CARSON CITY, Nev. (AP) — Nevada voters will decide next month whether to give state lawmakers authority to call themselves into special session, a move backers argue would allow legislators to act quickly in times of crisis, while critics fear it could slowly morph the state's part-time citizen Legislature into a full-time governing body.
Question 1, the only statewide measure on the November ballot, would amend the Nevada Constitution to allow legislators "on extraordinary occasions" to convene a special session if a petition is signed by two-thirds of the members in both legislative houses — 14 state senators and 28 members of the Assembly.
Special sessions would be limited to 20 calendar days unless called to expel a legislator or impeach or remove the governor, other constitutional officers or a judicial officer from office. Sessions also could be extended beyond 20 days if a supermajority of two-thirds of the members in both chambers approved. Lawmakers also would be limited to considering only measures outlined in the petition used to call the special session.
In 2006, Nevada voters rejected a similar measure by a 52 percent to 48 percent margin. State lawmakers in 2009 and 2011 approved a bill, AJR5, to put the issue before voters a second time this year.
Nevada is one of 16 states in which only the governor can convene a special session. Thirty-four states allow legislators to call a special session.
Former Assemblyman Harry Mortenson, D-Las Vegas, who championed the effort in 2009, cited the scandal of ex-Illinois Gov. Rob Blagojevich as an example of why Nevada lawmakers should have the power to convene on their own.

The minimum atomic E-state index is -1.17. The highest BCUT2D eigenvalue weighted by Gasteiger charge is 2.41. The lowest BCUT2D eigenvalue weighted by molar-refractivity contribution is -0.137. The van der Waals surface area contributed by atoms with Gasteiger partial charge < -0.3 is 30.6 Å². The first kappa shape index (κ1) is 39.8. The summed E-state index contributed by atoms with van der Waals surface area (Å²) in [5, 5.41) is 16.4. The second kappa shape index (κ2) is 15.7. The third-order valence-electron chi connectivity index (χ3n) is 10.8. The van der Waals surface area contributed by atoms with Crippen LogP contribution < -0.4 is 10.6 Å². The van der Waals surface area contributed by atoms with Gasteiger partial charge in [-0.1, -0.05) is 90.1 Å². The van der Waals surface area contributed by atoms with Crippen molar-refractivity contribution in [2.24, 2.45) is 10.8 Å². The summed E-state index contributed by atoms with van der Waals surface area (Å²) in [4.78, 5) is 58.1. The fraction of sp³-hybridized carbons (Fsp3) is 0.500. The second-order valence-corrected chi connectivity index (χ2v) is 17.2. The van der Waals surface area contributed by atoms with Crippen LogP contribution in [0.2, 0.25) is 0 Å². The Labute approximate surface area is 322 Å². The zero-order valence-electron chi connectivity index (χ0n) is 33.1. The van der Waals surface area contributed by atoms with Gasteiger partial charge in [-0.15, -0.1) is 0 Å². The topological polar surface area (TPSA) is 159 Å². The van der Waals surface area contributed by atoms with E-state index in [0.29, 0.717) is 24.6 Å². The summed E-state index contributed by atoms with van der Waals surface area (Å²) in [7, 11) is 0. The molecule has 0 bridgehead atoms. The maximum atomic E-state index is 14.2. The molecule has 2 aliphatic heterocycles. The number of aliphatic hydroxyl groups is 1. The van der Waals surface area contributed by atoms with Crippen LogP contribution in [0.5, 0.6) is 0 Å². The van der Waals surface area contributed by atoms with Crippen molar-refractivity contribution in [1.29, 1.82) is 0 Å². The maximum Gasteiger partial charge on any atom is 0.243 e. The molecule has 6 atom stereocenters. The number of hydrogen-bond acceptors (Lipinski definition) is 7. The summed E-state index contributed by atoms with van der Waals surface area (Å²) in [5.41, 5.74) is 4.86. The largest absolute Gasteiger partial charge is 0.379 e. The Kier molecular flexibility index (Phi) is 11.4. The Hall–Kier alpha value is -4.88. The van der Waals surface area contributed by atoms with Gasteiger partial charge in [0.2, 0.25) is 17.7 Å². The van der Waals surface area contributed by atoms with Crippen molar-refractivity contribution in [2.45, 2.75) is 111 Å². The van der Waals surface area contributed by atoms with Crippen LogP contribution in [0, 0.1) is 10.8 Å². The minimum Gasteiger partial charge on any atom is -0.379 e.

Blagojevich was convicted on several counts including that he tried to sell or trade President Barack Obama's former U.S. Senate seat. He is serving a 14-year prison term.
"In this state, we could not call a special session to remove our governor from office, but I have a feeling the people may have more of an appetite to pass this the next time they have a chance," Mortenson said during a 2009 committee hearing.
Other lawmakers noted the state's economy that began imploding in 2008 and the ensuing foreclosure crisis. Assemblyman James Ohrenschall, D-Las Vegas, said during a hearing last year that then-Gov. Jim Gibbons should have called a special session to address the problem.
"As it was, we had to wait until we came back into regular session in 2009" to address the foreclosure crisis and state's tumbling economy, he said.
Skeptics worry the measure would give lawmakers too much power.
Assemblyman Pat Hickey, R-Reno, wondered whether the measure "becomes an excuse to do something we do not do in regular session."
"In effect, it would substitute for the fact that we have biennial sessions and not yearly ones," he said.
He also expressed concern that it would give one political party excessive power if they held supermajorities in both chambers.
Another provision of Question 1 would adjust the time when legislative sessions must end. The constitution requires the Legislature to adjourn on the 120th day of a regular session no later than midnight Pacific Standard Time. But the Nevada Supreme Court in a 2001 ruling noted the "spring ahead, fall back" ritual of seasonal time changes. Because daylight saving time is in effect when the Legislature traditionally adjourns in early June, the actual deadline to wrap up business is 1 a.m. the next day, the court ruled.
Question 1 would designate midnight as the deadline for all regular and special session, regardless of the time of year.